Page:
The usual size you see in the supermarket is roughly 10cm, a very pale brown, rough, almost acne’ed looking ball with lime green tops.
The green tops look a bit like celery, and the smell is similar but a bit stronger.
The thick, rough brownish skin covers a creamy white, crisp inside that’s slightly hotter tasting than celery.
Celeriac also grows more easily and keeps longer than celery, making it an excellent winter vegetable.
New Zealand Spinach
New Zealand spinach is a low, floppy, ground-covering plant with thick, fleshy leaves, this tastes just like conventional spinach when cooked.
It’s a frost-tender ground cover type of plant that can grow in extremely dry conditions once established.
For something really out of the ordinary, not a vegetable but a fruit and it’s white instead of the tradional red.
White strawberries, also called Pineberries, are available to buy from some nurseries as plants but not seeds.
They’re not genetically engineered but rather an old variety – I bet you didn’t know that all strawberries in South America used to be white!
If you like to grow peas, then why not try Purple Podded Peas
Inside these purple pods the peas are as green as any other but their attractive Aubergine colour looks beautiful on the vine.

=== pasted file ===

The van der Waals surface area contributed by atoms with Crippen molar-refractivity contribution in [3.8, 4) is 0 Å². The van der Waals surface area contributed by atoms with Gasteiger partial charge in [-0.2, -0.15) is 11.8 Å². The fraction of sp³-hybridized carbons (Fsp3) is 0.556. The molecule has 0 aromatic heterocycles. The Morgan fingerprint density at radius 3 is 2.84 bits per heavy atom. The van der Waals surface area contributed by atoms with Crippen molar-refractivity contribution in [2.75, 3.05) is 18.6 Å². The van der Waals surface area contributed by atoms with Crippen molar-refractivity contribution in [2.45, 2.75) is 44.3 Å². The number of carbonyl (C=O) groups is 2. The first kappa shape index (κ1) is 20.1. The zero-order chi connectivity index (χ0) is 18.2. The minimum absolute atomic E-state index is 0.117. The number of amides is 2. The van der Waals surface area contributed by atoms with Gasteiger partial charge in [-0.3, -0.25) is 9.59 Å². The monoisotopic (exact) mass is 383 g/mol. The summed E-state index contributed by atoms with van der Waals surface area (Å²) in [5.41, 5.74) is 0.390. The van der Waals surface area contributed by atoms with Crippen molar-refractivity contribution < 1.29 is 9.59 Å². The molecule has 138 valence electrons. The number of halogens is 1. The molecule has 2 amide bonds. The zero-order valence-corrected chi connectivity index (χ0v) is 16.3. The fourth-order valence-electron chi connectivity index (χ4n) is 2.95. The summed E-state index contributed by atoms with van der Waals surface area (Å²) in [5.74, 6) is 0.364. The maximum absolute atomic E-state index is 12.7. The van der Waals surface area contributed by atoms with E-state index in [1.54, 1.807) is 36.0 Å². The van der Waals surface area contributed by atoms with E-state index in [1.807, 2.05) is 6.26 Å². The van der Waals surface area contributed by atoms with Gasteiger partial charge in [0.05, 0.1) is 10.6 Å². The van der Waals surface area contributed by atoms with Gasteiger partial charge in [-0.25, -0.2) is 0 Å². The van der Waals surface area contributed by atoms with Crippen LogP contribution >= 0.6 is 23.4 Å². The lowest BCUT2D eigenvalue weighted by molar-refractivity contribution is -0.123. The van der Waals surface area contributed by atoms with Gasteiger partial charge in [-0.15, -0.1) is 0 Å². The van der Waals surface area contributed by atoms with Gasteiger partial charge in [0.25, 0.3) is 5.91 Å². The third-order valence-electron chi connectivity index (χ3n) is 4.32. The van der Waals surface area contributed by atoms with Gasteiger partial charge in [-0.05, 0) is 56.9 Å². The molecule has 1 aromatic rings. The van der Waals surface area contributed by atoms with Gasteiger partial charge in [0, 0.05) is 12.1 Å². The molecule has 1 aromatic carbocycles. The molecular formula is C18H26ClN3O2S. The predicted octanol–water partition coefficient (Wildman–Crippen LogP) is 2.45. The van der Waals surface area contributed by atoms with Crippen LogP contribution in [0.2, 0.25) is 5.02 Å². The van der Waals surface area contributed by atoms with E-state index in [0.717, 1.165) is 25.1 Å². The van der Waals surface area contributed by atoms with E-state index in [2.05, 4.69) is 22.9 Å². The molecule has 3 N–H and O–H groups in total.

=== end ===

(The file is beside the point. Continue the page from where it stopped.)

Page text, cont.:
The colour is practical as well because the pods are easier to see.
Oca New Zealand Yam
Finally there’s Oca ‘New Zealand Yam’
Considered a ‘Lost Crop of the Incas’, this is another new variety for me and I’ve yet to taste them cooked.
Raw, they’re like a mild crunchy radish but it’s said that when this South American root vegetable is boiled or roasted that the flavour and texture is like a lemony potato.
The tops of this plant look very similar to Sorrel, a wild plant with a lemony tang flavour that can be used in salads and soups.
The tubers only start growing in size after the very first frost so you need to leave them in the ground for some weeks after that happens.
If you dig them up earlier, you’ll only get a few tubers.
PLANT OF THE WEEK
Have you ever been stunned by the flowers of a plant that you felt the need to buy one immediately?
Sure you have, it’s one of those things that gardeners get and it’s so very hard to resist.
This next plant falls into that category and I hope you’ll be inspired to rush out and purchase one.
But first, let’s find out about this plant.
I'm talking with the plant panel : Karen Smith, editor of Hort Journal www.hortjournal.com.au and Jeremy Critchley, The Green Gallery wholesale nursery owner. www.thegreengallery.com.au
PLAY: Leucospermum Patersonii_26th April 2017
|Coastal Pincushion bush photo M Cannon|
The leaves are a feature with their silvery edges but the flowers, are more so coming in clusters of three.
The added benefit of the closely clasping leaves is that the bush is densely covered.
|Leucospermum patersonii photo M Cannon|
Flowering is from July to December.
the coastal Pincushion bush does well in limestone derived soils, therefore alkaline.
However it should do well in most well drained soils around Australia.
What to watch for:
Root rot or phytophthera can cause sudden death for plants in the Proteaceae family.
This can happen after long spells of dry weather followed by a period of heavy rain.
As a preventative measure drench or spray with Phosacid sometimes marketed as Anti-Rot.
If you have any questions about the Silver Edged Pincushion Plant, why not write in to email@example.com